Tibolone is a safe and effective therapy in early menopausal women. Its indications for use are several. It is effective in treating vasomotor symptoms. It causes some endometrial bleeding in the first few months, but this decreases during the first year more than on estrogen. Despite the bleeding, endometrial biopsies show no evidence of endometrial stimulation and there has been no evidence of endometrial hyperplasia or cancer after 2 years. It also has the advantage over selective estrogen receptor modulators (SERMs) of increasing the vaginal maturation value. At the 1.25 mg dose, tibolone is highly effective in preventing bone loss in women in the early postmenopausal years, and early reports suggest that this dose can prevent fractures in older women. In general, tibolone is well tolerated, and there has been no increase in the risk of cardiovascular events or venous thrombosis in younger postmenopausal women. In women in their mid-60s, tibolone increases the risk of stroke in the 1.25 mg dose, and although it appears to reduce fractures, the risk/benefit ratio of the 1.25 mg dose has to be taken into consideration in older women.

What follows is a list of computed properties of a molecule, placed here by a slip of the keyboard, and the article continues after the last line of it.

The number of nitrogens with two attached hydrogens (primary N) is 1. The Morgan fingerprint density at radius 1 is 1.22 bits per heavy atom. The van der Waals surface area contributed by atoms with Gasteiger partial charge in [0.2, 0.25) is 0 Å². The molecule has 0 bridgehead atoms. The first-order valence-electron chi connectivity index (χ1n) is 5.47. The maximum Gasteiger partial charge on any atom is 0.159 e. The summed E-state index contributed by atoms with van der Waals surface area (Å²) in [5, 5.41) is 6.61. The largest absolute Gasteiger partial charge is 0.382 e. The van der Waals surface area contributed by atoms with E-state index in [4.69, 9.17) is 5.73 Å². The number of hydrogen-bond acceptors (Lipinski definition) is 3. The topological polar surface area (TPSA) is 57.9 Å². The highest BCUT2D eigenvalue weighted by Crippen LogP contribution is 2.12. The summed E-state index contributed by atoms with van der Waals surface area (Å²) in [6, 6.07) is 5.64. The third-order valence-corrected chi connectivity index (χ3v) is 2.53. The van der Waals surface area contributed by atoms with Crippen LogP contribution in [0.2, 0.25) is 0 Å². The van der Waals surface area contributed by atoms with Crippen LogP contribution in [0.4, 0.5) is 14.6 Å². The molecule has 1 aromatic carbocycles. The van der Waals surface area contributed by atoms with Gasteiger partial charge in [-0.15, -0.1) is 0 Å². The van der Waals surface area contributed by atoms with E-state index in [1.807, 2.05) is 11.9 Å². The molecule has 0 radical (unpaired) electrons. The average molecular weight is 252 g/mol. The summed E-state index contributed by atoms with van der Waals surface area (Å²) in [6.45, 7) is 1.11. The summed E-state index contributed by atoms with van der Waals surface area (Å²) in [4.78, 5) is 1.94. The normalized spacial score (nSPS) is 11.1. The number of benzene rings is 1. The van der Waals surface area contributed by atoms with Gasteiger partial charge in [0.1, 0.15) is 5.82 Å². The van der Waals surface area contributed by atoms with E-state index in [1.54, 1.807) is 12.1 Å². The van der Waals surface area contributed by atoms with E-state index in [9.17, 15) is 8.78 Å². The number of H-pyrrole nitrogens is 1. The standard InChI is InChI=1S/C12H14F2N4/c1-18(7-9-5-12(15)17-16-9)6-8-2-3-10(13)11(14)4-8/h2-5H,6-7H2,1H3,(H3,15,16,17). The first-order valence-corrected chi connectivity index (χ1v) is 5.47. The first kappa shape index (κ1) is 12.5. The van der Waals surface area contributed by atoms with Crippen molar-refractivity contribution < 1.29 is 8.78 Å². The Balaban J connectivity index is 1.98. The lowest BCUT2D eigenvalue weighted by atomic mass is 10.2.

All Science Journal Classification (ASJC) codes